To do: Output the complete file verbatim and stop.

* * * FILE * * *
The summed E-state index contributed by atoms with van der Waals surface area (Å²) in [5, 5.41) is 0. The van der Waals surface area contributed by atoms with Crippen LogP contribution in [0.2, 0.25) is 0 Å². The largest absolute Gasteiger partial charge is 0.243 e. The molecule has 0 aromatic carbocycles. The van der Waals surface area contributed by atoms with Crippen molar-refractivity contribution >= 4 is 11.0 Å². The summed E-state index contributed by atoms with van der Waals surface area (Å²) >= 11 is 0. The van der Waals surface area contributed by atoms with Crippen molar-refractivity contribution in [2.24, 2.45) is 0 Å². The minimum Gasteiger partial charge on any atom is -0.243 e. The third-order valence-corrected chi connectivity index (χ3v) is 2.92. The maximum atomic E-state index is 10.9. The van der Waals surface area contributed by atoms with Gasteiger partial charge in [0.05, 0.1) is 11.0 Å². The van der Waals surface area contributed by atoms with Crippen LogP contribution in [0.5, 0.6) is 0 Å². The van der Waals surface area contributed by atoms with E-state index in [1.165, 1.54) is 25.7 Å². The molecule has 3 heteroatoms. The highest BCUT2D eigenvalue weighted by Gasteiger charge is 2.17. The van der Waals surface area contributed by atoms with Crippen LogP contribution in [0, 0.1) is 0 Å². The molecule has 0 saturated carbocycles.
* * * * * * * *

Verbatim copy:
The summed E-state index contributed by atoms with van der Waals surface area (Å²) in [5, 5.41) is 0. The van der Waals surface area contributed by atoms with Crippen LogP contribution in [0.2, 0.25) is 0 Å². The largest absolute Gasteiger partial charge is 0.243 e. The molecule has 0 aromatic carbocycles. The van der Waals surface area contributed by atoms with Crippen molar-refractivity contribution >= 4 is 11.0 Å². The summed E-state index contributed by atoms with van der Waals surface area (Å²) >= 11 is 0. The van der Waals surface area contributed by atoms with Crippen molar-refractivity contribution in [2.24, 2.45) is 0 Å². The minimum Gasteiger partial charge on any atom is -0.243 e. The third-order valence-corrected chi connectivity index (χ3v) is 2.92. The maximum atomic E-state index is 10.9. The van der Waals surface area contributed by atoms with Gasteiger partial charge in [0.05, 0.1) is 11.0 Å². The van der Waals surface area contributed by atoms with Crippen LogP contribution in [0.5, 0.6) is 0 Å². The van der Waals surface area contributed by atoms with E-state index in [1.165, 1.54) is 25.7 Å². The molecule has 3 heteroatoms. The highest BCUT2D eigenvalue weighted by Gasteiger charge is 2.17. The van der Waals surface area contributed by atoms with Crippen LogP contribution in [0, 0.1) is 0 Å². The molecule has 0 saturated carbocycles.